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This blog was started as my reflections on the 2011 Change MOOC. It is now an on going journal of my thoughts on Higher Education, specifically teaching Biology.

Tuesday, August 21, 2012

Learning Objects and MOOCification

During #MOOCMOOC last week, someone coined a new phrase (at least for me):  MOOCify.  Basically the idea of turning a current class into a MOOC.

While I love the term, I'm not crazy about the underlying concept.  It's not that I don't think it can be done, and it is not because I "distrust" MOOCs.

The reason I'm not crazy about the word MOOCify is that it misses out on a critical point: the MOOC is not for all audiences.  Instead, I would rather talk about adapting the MOOC model.  More specifically, I talk about taking the connectivist foundation of the MOOC, and the tools commonly used in a MOOC, to build a stronger (and more distributed) learning community revolving around a class.

Let me break my thought down using my class as an example.
To start with, the class I'm talking about is a College Level Freshman Biology class.  These students are not ready for a MOOC (and yes, I'm sure about that assessment), and at most, they come in with a "NOVICE" level understanding of the topic.  The course is therefore content heavy.  None of this so far sets up a good MOOC environment.  And the concept of a mechanical MOOC being used is just frightening; this class requires that context be woven with content to build a cognitive framework for higher level biology classes.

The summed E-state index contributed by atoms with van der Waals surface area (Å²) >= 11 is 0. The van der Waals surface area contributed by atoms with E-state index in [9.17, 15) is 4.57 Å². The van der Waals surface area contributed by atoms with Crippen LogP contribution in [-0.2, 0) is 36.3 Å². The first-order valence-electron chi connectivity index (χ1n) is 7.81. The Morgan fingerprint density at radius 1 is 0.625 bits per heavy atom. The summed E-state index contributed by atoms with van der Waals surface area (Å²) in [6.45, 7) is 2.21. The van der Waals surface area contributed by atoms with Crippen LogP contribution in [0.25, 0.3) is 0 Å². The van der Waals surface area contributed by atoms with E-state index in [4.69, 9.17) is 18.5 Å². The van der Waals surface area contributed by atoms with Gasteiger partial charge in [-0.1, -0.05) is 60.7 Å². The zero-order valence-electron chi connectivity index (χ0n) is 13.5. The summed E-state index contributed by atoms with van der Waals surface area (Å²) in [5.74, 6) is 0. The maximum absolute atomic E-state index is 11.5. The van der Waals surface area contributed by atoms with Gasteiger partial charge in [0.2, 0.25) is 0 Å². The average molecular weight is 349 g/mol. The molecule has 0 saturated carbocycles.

So, you have a group of students who require some "instruction", but need more to build their own learning and frameworks.  So, taking the concept of blogs, discussions and feeds, build a learning network among members of the class.  Open this network to the outside so others who are interested can join in the discussions and activities.  Add to this a daily newsletter to keep the conversation going.  I took tools from my MOOC experiences, opened the discussion to include new perspectives, and facilitated the discussion.  It may be MOOCification, but I think of it more as adapting components that work for my goal.

Now we come to learning objects.  Since this is content heavy, and I want outside participation, I have to include learning objects.  For a little tangent...

During #MOOCMOOC I came across a common refrain of the MOOC being "organic" and needing no "central" space.  I have no idea where this idea came from.  All of the "successful" MOOCs I've either participated or lurked on have all had what I refer to as a touchstone, some virtual place where information, objects and artifacts can be found.  Perhaps a centralized feed of participant comments, but always with a calendar of activities and some general guidelines.  The connections made may be organic, but as we learn from biology, you need to have a scaffold to produce any useful form.  So I firmly believe that you need to have some central virtual location.

So, learning objects.  For some reason, I feel that this has become a dirty words.  What is wrong with a vetted learning object, something which a facilitator/mentor/instructor can use to explain a concept, or even more importantly, start a discussion?  Heck, I build learning objects, and yes, I'll open them to everyone (when they're ready).

Enough for now...